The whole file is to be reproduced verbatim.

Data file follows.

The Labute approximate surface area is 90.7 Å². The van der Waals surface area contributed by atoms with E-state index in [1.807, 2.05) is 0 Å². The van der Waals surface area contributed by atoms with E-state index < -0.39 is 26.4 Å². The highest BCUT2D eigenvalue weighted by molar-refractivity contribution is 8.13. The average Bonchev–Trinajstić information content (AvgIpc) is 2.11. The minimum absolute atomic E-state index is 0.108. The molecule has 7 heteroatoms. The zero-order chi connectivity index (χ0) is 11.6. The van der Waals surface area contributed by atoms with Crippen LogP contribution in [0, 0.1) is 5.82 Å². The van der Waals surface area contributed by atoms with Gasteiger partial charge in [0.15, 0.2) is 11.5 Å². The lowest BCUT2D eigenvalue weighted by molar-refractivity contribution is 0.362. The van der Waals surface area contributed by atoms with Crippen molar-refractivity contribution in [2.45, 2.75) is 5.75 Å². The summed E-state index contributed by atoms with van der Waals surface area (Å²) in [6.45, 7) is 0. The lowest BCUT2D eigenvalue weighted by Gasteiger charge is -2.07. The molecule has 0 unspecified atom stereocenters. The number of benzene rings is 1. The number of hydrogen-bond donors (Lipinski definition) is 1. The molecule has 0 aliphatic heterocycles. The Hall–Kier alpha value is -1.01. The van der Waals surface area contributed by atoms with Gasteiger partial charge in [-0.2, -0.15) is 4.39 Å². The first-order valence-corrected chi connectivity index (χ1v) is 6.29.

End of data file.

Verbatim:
The Labute approximate surface area is 90.7 Å². The van der Waals surface area contributed by atoms with E-state index in [1.807, 2.05) is 0 Å². The van der Waals surface area contributed by atoms with E-state index < -0.39 is 26.4 Å². The highest BCUT2D eigenvalue weighted by molar-refractivity contribution is 8.13. The average Bonchev–Trinajstić information content (AvgIpc) is 2.11. The minimum absolute atomic E-state index is 0.108. The molecule has 7 heteroatoms. The zero-order chi connectivity index (χ0) is 11.6. The van der Waals surface area contributed by atoms with Crippen LogP contribution in [0, 0.1) is 5.82 Å². The van der Waals surface area contributed by atoms with Gasteiger partial charge in [0.15, 0.2) is 11.5 Å². The lowest BCUT2D eigenvalue weighted by molar-refractivity contribution is 0.362. The van der Waals surface area contributed by atoms with Crippen molar-refractivity contribution in [2.45, 2.75) is 5.75 Å². The summed E-state index contributed by atoms with van der Waals surface area (Å²) in [6.45, 7) is 0. The lowest BCUT2D eigenvalue weighted by Gasteiger charge is -2.07. The molecule has 0 unspecified atom stereocenters. The number of benzene rings is 1. The number of hydrogen-bond donors (Lipinski definition) is 1. The molecule has 0 aliphatic heterocycles. The Hall–Kier alpha value is -1.01. The van der Waals surface area contributed by atoms with Gasteiger partial charge in [-0.2, -0.15) is 4.39 Å². The first-order valence-corrected chi connectivity index (χ1v) is 6.29.